Genome-wide association studies (GWASs) and polygenic score (PGS) analyses of AAO (n = 12 977) and PAO (n = 6773) were conducted in patients with bipolar disorder from 34 cohorts and a replication sample (n = 2237). The association of onset with disease characteristics was investigated in two of these cohorts.
Earlier AAO was associated with a higher probability of psychotic symptoms, suicidality, lower educational attainment, not living together and fewer episodes. Depressive onset correlated with suicidality and manic onset correlated with delusions and manic episodes. Systematic differences in AAO between cohorts and continents of origin were observed. This was also reflected in single-nucleotide variant-based heritability estimates, with higher heritabilities for stricter onset definitions. Increased PGS for autism spectrum disorder (β = −0.34 years, s.e. = 0.08), major depression (β = −0.34 years, s.e. = 0.08), schizophrenia (β = −0.39 years, s.e. = 0.08), and educational attainment (β = −0.31 years, s.e. = 0.08) were associated with an earlier AAO. The AAO GWAS identified one significant locus, but this finding did not replicate. Neither GWAS nor PGS analyses yielded significant associations with PAO.
AAO and PAO are associated with indicators of bipolar disorder severity. Individuals with an earlier onset show an increased polygenic liability for a broad spectrum of psychiatric traits. Systematic differences in AAO across cohorts, continents and phenotype definitions introduce significant heterogeneity, affecting analyses.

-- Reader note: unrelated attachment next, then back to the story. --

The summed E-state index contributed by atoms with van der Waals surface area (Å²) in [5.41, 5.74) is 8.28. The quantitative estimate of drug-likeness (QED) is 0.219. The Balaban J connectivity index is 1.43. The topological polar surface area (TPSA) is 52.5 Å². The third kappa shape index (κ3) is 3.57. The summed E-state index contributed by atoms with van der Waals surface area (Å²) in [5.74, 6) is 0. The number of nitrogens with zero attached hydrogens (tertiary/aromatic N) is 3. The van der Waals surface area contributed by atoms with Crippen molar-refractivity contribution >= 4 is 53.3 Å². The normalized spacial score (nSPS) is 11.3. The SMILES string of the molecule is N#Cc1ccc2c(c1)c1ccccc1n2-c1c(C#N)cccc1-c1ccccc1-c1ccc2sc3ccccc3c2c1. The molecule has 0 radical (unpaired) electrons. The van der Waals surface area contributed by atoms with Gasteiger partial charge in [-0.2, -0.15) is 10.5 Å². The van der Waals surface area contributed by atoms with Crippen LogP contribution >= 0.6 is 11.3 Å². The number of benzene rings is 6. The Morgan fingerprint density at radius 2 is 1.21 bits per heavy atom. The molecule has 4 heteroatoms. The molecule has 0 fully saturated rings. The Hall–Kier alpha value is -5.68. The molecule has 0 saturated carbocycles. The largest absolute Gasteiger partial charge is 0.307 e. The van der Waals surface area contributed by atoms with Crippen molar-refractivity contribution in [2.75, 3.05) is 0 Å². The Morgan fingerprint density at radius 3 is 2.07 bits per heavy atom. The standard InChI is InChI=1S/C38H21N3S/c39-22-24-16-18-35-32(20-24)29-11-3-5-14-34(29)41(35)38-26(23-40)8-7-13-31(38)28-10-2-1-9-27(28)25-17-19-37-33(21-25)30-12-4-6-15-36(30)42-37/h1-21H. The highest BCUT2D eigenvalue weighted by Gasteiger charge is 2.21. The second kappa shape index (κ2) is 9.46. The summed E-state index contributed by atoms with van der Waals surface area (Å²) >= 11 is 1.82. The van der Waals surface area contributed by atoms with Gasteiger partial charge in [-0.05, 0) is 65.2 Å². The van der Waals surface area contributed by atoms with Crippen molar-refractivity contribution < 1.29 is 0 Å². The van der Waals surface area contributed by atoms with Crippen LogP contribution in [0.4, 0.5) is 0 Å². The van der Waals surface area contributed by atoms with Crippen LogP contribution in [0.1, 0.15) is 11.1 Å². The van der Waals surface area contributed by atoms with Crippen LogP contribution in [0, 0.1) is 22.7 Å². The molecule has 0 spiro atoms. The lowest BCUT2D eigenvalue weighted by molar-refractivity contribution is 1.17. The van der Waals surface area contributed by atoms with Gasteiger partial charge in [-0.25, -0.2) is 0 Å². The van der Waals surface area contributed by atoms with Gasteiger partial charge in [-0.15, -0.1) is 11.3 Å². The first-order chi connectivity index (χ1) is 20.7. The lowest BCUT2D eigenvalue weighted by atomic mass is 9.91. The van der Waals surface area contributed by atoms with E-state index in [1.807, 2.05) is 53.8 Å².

Spot urinary polyphenols have potential as a biomarker of polyphenol-rich food intakes. The aim of this study is to explore the relationship between spot urinary polyphenols and polyphenol intakes from polyphenol-rich food sources. Young adults (18–24 years old) were recruited into a sub-study of an online intervention aimed at improving diet quality. Participants’ intake of polyphenols and polyphenol-rich foods was assessed at baseline and 3 months using repeated 24-h recalls. A spot urine sample was collected at each session, with samples analysed for polyphenol metabolites using LC-MS. To assess the strength of the relationship between urinary polyphenols and dietary polyphenols, Spearman correlations were used. Linear mixed models further evaluated the relationship between polyphenol intakes and urinary excretion. Total urinary polyphenols and hippuric acid (HA) demonstrated moderate correlation with total polyphenol intakes (rs = 0·29–0·47). HA and caffeic acid were moderately correlated with polyphenols from tea/coffee (rs = 0·26–0·46). Using linear mixed models, increases in intakes of total polyphenols or polyphenols from tea/coffee or oil resulted in a greater excretion of HA, whereas a negative relationship was observed between soya polyphenols and HA, suggesting that participants with higher intakes of soya polyphenols had a lower excretion of HA. Findings suggest that total urinary polyphenols may be a promising biomarker of total polyphenol intakes foods and drinks and that HA may be a biomarker of total polyphenol intakes and polyphenols from tea/coffee. Caffeic acid warrants further investigation as a potential biomarker of polyphenols from tea/coffee.